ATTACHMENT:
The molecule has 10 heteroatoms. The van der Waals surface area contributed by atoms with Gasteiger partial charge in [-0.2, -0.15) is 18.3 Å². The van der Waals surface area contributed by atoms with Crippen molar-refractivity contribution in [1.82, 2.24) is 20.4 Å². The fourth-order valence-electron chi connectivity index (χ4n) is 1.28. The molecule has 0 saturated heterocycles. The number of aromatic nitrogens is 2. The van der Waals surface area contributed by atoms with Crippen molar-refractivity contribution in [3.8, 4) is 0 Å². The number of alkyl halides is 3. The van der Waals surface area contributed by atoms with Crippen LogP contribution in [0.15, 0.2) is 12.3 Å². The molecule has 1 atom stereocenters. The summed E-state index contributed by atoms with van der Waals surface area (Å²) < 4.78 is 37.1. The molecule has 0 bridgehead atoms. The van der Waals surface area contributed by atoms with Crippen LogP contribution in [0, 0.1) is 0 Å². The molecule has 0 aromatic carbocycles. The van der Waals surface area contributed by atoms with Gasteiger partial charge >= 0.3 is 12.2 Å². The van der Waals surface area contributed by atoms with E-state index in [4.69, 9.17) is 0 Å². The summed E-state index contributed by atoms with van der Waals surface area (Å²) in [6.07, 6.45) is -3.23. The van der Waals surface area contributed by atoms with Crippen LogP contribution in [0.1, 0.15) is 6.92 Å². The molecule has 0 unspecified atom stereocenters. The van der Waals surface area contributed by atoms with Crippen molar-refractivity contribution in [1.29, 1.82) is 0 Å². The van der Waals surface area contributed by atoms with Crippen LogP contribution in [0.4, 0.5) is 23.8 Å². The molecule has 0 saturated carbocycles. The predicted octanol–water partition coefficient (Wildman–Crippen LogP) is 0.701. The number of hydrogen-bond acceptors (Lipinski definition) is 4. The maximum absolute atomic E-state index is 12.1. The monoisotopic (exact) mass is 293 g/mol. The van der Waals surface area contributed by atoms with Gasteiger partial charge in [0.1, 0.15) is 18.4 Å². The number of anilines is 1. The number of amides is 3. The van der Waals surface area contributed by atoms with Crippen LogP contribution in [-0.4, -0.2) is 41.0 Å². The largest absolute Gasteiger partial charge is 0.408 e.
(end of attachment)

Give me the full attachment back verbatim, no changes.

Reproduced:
The molecule has 10 heteroatoms. The van der Waals surface area contributed by atoms with Gasteiger partial charge in [-0.2, -0.15) is 18.3 Å². The van der Waals surface area contributed by atoms with Crippen molar-refractivity contribution in [1.82, 2.24) is 20.4 Å². The fourth-order valence-electron chi connectivity index (χ4n) is 1.28. The molecule has 0 saturated heterocycles. The number of aromatic nitrogens is 2. The van der Waals surface area contributed by atoms with Crippen molar-refractivity contribution in [3.8, 4) is 0 Å². The number of alkyl halides is 3. The van der Waals surface area contributed by atoms with Crippen LogP contribution in [0.15, 0.2) is 12.3 Å². The molecule has 1 atom stereocenters. The summed E-state index contributed by atoms with van der Waals surface area (Å²) < 4.78 is 37.1. The molecule has 0 bridgehead atoms. The van der Waals surface area contributed by atoms with Crippen LogP contribution in [0, 0.1) is 0 Å². The molecule has 0 aromatic carbocycles. The van der Waals surface area contributed by atoms with Gasteiger partial charge >= 0.3 is 12.2 Å². The van der Waals surface area contributed by atoms with E-state index in [4.69, 9.17) is 0 Å². The summed E-state index contributed by atoms with van der Waals surface area (Å²) in [6.07, 6.45) is -3.23. The van der Waals surface area contributed by atoms with Crippen LogP contribution in [0.1, 0.15) is 6.92 Å². The molecule has 0 unspecified atom stereocenters. The van der Waals surface area contributed by atoms with Crippen molar-refractivity contribution in [1.29, 1.82) is 0 Å². The van der Waals surface area contributed by atoms with Crippen LogP contribution in [0.4, 0.5) is 23.8 Å². The molecule has 0 saturated carbocycles. The predicted octanol–water partition coefficient (Wildman–Crippen LogP) is 0.701. The number of hydrogen-bond acceptors (Lipinski definition) is 4. The maximum absolute atomic E-state index is 12.1. The monoisotopic (exact) mass is 293 g/mol. The van der Waals surface area contributed by atoms with Gasteiger partial charge in [0.1, 0.15) is 18.4 Å². The number of anilines is 1. The number of amides is 3. The van der Waals surface area contributed by atoms with Crippen LogP contribution in [-0.4, -0.2) is 41.0 Å². The largest absolute Gasteiger partial charge is 0.408 e.